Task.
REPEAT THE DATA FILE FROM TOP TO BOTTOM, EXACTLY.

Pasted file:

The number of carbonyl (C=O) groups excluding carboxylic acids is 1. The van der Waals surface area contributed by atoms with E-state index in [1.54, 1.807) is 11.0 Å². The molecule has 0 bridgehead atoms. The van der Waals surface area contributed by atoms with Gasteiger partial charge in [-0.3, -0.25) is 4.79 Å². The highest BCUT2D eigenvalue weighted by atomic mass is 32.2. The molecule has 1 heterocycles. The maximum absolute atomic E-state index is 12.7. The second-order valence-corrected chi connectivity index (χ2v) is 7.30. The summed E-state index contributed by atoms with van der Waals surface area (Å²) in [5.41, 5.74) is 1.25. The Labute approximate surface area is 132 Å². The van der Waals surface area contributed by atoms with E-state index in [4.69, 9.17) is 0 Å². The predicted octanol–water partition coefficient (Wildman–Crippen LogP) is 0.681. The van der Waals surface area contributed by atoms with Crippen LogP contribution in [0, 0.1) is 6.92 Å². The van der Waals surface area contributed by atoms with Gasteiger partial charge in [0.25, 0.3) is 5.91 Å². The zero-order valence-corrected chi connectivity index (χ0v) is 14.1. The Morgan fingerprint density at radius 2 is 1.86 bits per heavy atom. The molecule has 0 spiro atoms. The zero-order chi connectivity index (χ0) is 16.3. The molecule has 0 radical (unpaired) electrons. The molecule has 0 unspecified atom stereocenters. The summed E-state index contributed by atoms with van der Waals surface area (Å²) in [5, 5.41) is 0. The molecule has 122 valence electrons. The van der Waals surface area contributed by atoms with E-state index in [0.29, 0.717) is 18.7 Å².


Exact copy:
The number of carbonyl (C=O) groups excluding carboxylic acids is 1. The van der Waals surface area contributed by atoms with E-state index in [1.54, 1.807) is 11.0 Å². The molecule has 0 bridgehead atoms. The van der Waals surface area contributed by atoms with Gasteiger partial charge in [-0.3, -0.25) is 4.79 Å². The highest BCUT2D eigenvalue weighted by atomic mass is 32.2. The molecule has 1 heterocycles. The maximum absolute atomic E-state index is 12.7. The second-order valence-corrected chi connectivity index (χ2v) is 7.30. The summed E-state index contributed by atoms with van der Waals surface area (Å²) in [5.41, 5.74) is 1.25. The Labute approximate surface area is 132 Å². The van der Waals surface area contributed by atoms with E-state index in [4.69, 9.17) is 0 Å². The predicted octanol–water partition coefficient (Wildman–Crippen LogP) is 0.681. The van der Waals surface area contributed by atoms with Crippen LogP contribution in [0, 0.1) is 6.92 Å². The van der Waals surface area contributed by atoms with Gasteiger partial charge in [0.25, 0.3) is 5.91 Å². The zero-order valence-corrected chi connectivity index (χ0v) is 14.1. The Morgan fingerprint density at radius 2 is 1.86 bits per heavy atom. The molecule has 0 spiro atoms. The zero-order chi connectivity index (χ0) is 16.3. The molecule has 0 radical (unpaired) electrons. The molecule has 0 unspecified atom stereocenters. The summed E-state index contributed by atoms with van der Waals surface area (Å²) in [5, 5.41) is 0. The molecule has 122 valence electrons. The van der Waals surface area contributed by atoms with E-state index in [0.29, 0.717) is 18.7 Å².